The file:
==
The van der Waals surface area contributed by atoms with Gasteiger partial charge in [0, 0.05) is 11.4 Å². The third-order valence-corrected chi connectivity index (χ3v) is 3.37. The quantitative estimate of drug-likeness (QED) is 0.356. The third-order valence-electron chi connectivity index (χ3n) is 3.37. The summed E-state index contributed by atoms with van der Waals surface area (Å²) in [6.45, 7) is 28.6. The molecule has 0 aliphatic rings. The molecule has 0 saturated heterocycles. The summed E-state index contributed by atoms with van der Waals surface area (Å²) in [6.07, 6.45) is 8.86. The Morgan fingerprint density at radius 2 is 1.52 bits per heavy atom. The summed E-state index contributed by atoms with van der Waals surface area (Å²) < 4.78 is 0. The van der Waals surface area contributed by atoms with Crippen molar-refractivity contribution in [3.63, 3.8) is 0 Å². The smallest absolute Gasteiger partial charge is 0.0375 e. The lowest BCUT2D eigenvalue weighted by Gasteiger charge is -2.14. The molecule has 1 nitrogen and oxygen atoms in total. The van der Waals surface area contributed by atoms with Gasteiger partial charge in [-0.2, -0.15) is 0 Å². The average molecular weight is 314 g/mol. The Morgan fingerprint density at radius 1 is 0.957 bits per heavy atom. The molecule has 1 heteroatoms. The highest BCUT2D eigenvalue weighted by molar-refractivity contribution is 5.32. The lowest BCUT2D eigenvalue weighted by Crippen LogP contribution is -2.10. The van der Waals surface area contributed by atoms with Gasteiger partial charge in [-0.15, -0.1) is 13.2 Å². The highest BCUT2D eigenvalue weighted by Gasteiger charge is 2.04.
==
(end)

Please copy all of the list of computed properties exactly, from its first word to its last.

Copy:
The van der Waals surface area contributed by atoms with Gasteiger partial charge in [0, 0.05) is 11.4 Å². The third-order valence-corrected chi connectivity index (χ3v) is 3.37. The quantitative estimate of drug-likeness (QED) is 0.356. The third-order valence-electron chi connectivity index (χ3n) is 3.37. The summed E-state index contributed by atoms with van der Waals surface area (Å²) in [6.45, 7) is 28.6. The molecule has 0 aliphatic rings. The molecule has 0 saturated heterocycles. The summed E-state index contributed by atoms with van der Waals surface area (Å²) in [6.07, 6.45) is 8.86. The Morgan fingerprint density at radius 2 is 1.52 bits per heavy atom. The summed E-state index contributed by atoms with van der Waals surface area (Å²) < 4.78 is 0. The van der Waals surface area contributed by atoms with Crippen molar-refractivity contribution in [3.63, 3.8) is 0 Å². The smallest absolute Gasteiger partial charge is 0.0375 e. The lowest BCUT2D eigenvalue weighted by Gasteiger charge is -2.14. The molecule has 1 nitrogen and oxygen atoms in total. The van der Waals surface area contributed by atoms with Gasteiger partial charge in [-0.2, -0.15) is 0 Å². The average molecular weight is 314 g/mol. The Morgan fingerprint density at radius 1 is 0.957 bits per heavy atom. The molecule has 1 heteroatoms. The highest BCUT2D eigenvalue weighted by molar-refractivity contribution is 5.32. The lowest BCUT2D eigenvalue weighted by Crippen LogP contribution is -2.10. The van der Waals surface area contributed by atoms with Gasteiger partial charge in [-0.15, -0.1) is 13.2 Å². The highest BCUT2D eigenvalue weighted by Gasteiger charge is 2.04.